Read: Little Tornadoes – ScreenHub review

The Triffids film, Love in Bright Landscapes, on seven screens for two weeks, has made $111,000, which is an honourable result in these times.

A Stitch in Time is hanging in to pop up on four screens, to make $225,000 in its patient 13 weeks. The documentary Carbon – an unauthorised biography is still available (check the website) and has made $6,900. Anonymous Club has taken $42,000 in nine weeks. However, Dinosaurs of Antarctica 3D has scared up $416,000 in its specialist but lucrative way over 49 weeks. 

What else in Australia?

Downton Abbey has made $5.65m in three weeks and $909,000 last weekend. Around the world it has made $45m with no American or Chinese exhibition. This off a budget of $32m which says not so hot really, but it will release in the US, and will stream on Peacock. It may be a mundane performer but I am betting Paramount knew exactly what it was doing and everyone will be content. 

The Lost City and Sonic the Hedgehog 2 both made $550-600,000 last weekend, proving there is life in their carcases even after the holidays. The Bad Guys is pretty close and went up by 18% last weekend, suggesting a regional push.

Operation Mincemeat – surely a terrible title – launched at number-three on the totem pole, with $600,000 off 245 screens. It is another go at the story told in The Man Who Never Was, is already running on Netflix in North America and looks embarrassingly old-fashioned but slick. Austra-Brit outfit See-Saw Films is deep in this one, and I am betting they enjoyed its simple verities compared to the heavy lifting of Ammonite, The Power of the Dog and Thomas Wright’s The Stranger. All of which are very substantial projects.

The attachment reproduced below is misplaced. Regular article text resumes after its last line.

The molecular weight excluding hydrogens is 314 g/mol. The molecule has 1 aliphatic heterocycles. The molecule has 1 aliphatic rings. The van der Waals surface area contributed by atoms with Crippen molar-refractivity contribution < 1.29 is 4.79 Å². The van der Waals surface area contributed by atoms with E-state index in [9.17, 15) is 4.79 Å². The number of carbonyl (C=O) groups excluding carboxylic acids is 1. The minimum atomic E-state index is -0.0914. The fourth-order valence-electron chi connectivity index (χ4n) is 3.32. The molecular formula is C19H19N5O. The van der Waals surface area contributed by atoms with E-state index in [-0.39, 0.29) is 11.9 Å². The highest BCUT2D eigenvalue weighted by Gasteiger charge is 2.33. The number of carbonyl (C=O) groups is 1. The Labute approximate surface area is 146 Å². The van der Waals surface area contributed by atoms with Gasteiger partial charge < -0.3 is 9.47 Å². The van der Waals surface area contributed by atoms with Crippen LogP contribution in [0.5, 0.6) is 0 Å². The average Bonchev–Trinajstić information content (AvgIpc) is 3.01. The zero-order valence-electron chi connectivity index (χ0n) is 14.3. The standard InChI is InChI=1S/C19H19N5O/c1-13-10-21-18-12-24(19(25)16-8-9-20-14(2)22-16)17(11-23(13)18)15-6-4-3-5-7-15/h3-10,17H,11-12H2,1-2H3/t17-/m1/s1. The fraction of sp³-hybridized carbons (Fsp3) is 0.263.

Everything Everywhere All At Once continues to trundle on, dropping its weekend take of $400,000 by all of 2%, despite the onslaught of Dr Strange which pinched 22 of its 140 screens. While the picture has made $67m in the US, it has only been released in a handful of northern European territories along with New Zealand and Australia. We have contributed $3.78m.

My bet is that a lot of territories are waiting to let Dr Strange flush through the system. 

Fantastic Beasts has done much better, with $18m here in six weeks, while The Northman has taken $3.26m in four weeks. 

The Unbearable Weight of Massive Talent has made $1.6m, again in four weeks, so we prefer gore to irony. Exhibitors took 124 of its 200 screens to feed Dr Strange.

Next weekend

WA film How to Please a Woman launches, which is yet another test of friendly Australian films and their capacity to take a boutique audience.

David Tiley was the Editor of Screenhub from 2005 until he became Content Lead for Film in 2021 with a special interest in policy. He is a writer in screen media with a long career in educational programs, documentary, and government funding, with a side order in script editing. He values curiosity, humour and objectivity in support of Australian visions and the art of storytelling.